Jason E. George was the kind of guy, those who knew him say, who had more friends than he could count and never forgot their birthdays or wedding anniversaries.
“He was so good about staying in touch with everyone,” said Army Maj. Brett Sylvia, who met George when both were cadets at West Point in the early 1990s. “He was the kind of guy who just really connected with people.”
When Sylvia learned that his friend “J.G.,” a major in the Army Reserve, was killed last month in Iraq, he volunteered to accompany George’s remains from Dover Air Force Base in Delaware to his Kern County hometown of Tehachapi.
“I said I would be honored to have that duty,” said Sylvia, who works at the Pentagon. “When something like this happens, everyone asks themselves, ‘What can I do?’ Since I’m still in the military, this is something I can do to not only show how much J.G. meant to me, but to honor his service and do something for his family.”
George, 38, was among three soldiers killed May 21 when a roadside bomb exploded near them while they were on foot patrol near an outdoor market in south Baghdad’s Dora district. He was assigned to the 252nd Combined Arms Battalion in Fayetteville, N.C. Two national guardsmen also died in the blast: 1st Lt. Leevi K. Barnard, 28, of Mount Airy, N.C., and Sgt. Paul F. Brooks, 34, of Joplin, Mo., the Defense Department said.
George’s death prompted an outpouring of support for his parents, Hugh and Candy Mason, who still live in the town where he played a variety of competitive sports and graduated from Tehachapi High School in 1988.
A Facebook memorial page drew more than 450 members, many of whom posted messages of condolence along with wistful recollections of George and the time they spent with him at various stages of his life.
Some posted images of local newspaper clippings from George’s youth, including one that announced a congressman’s nomination of him for all three military academies. It also described him as an Eagle Scout, an all-Desert-Inyo League placekicker and president of the National Honor Society at Tehachapi High, where he graduated second in his class.
Others who knew George recalled his quick wit, his devotion to his mother and stepfather and his affinity for American cars, the Dodgers and the California lifestyle.
“He tended to try to wear shorts as long as possible, just because he missed California and wanted to be that guy in shorts,” said Ted Williams, who roomed with George at West Point and remained a good friend in the years since.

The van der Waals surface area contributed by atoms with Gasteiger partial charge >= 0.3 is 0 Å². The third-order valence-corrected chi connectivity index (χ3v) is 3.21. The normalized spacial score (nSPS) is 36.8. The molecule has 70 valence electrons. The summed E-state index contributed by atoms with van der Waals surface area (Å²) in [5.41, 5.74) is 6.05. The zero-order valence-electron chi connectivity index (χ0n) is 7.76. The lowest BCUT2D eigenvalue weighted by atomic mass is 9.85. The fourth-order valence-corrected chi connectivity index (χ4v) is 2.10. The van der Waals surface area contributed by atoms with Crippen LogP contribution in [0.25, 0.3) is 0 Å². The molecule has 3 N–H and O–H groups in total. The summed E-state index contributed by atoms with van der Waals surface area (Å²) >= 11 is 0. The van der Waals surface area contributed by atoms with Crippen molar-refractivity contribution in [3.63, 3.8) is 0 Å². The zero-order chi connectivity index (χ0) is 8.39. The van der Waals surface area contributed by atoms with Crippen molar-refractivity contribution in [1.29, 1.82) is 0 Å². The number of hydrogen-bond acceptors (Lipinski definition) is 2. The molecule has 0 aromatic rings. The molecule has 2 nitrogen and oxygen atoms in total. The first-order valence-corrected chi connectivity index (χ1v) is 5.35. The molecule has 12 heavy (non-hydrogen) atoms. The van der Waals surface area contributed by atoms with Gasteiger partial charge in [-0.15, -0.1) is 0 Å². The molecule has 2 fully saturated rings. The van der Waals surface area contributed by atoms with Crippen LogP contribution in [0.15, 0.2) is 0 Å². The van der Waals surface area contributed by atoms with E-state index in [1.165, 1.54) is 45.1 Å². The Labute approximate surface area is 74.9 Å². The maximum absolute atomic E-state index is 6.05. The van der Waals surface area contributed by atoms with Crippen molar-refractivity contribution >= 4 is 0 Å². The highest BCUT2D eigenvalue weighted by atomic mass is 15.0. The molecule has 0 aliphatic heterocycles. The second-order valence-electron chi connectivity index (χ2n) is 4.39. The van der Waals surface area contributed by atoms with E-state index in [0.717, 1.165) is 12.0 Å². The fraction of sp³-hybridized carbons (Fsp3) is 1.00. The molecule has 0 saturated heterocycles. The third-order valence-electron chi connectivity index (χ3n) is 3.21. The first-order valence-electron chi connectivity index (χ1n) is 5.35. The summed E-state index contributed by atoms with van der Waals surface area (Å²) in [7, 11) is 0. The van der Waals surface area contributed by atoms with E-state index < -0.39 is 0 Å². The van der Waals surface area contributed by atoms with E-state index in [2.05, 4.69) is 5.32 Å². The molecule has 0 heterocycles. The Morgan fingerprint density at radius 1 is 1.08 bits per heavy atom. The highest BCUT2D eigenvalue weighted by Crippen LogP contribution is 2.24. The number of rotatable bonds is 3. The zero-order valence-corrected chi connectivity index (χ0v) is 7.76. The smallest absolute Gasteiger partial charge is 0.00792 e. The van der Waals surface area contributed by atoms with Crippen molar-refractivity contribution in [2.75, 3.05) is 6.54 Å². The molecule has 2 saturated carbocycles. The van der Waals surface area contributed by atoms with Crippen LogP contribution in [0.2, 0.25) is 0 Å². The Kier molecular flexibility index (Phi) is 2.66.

Jay Wells, who started the Facebook memorial, recalled a mid-1980s ski trip to Colorado with George and his grandparents.
“It was a great trip,” Wells wrote. “Every morning we were the first on the lifts to break in the trails and most days the last off of the lifts. We literally skied until we were too tired to think of much else. What a great experience shared with great people.”
In an e-mail to The Times, Wells said it “is a difficult time for all of Jason’s friends and family,” several hundred of whom gathered from around the country for memorial services last week in Tehachapi.
George will be buried with full military honors at Bakersfield National Cemetery, which is under construction and scheduled to open next month, an Army spokeswoman said.
After a year at Cal State Bakersfield, George landed an appointment to the U.S. Military Academy at West Point and was commissioned a second lieutenant in 1994. His eight years of active duty as an Army combat engineer included stints in Ranger School and in Bosnia, friends said.
He later earned a master’s in business administration at the University of Michigan and was working as a healthcare consultant in Chicago when he was called up to active duty in January. He was assigned to civil-military operations, friends said, and would have worked with local Iraqi businesses and elected officials to help stabilize the country.
George had been in Iraq for about two weeks when he was killed.
His friend Williams, now a private equity investor, said George had previously been a liaison for the West Point admissions office and might have been able to pull strings to avoid Iraq duty -- if he had tried.
“A lot of guys would fight it, or hire a lawyer to get out of it, but he didn’t,” Williams said. “He said, ‘This is my duty and I’m gonna go.’ He had no hesitation, which is a real tribute to how he felt about his country.”
George is survived by his mother, stepfather and two stepbrothers, Mike and Kelly Mason.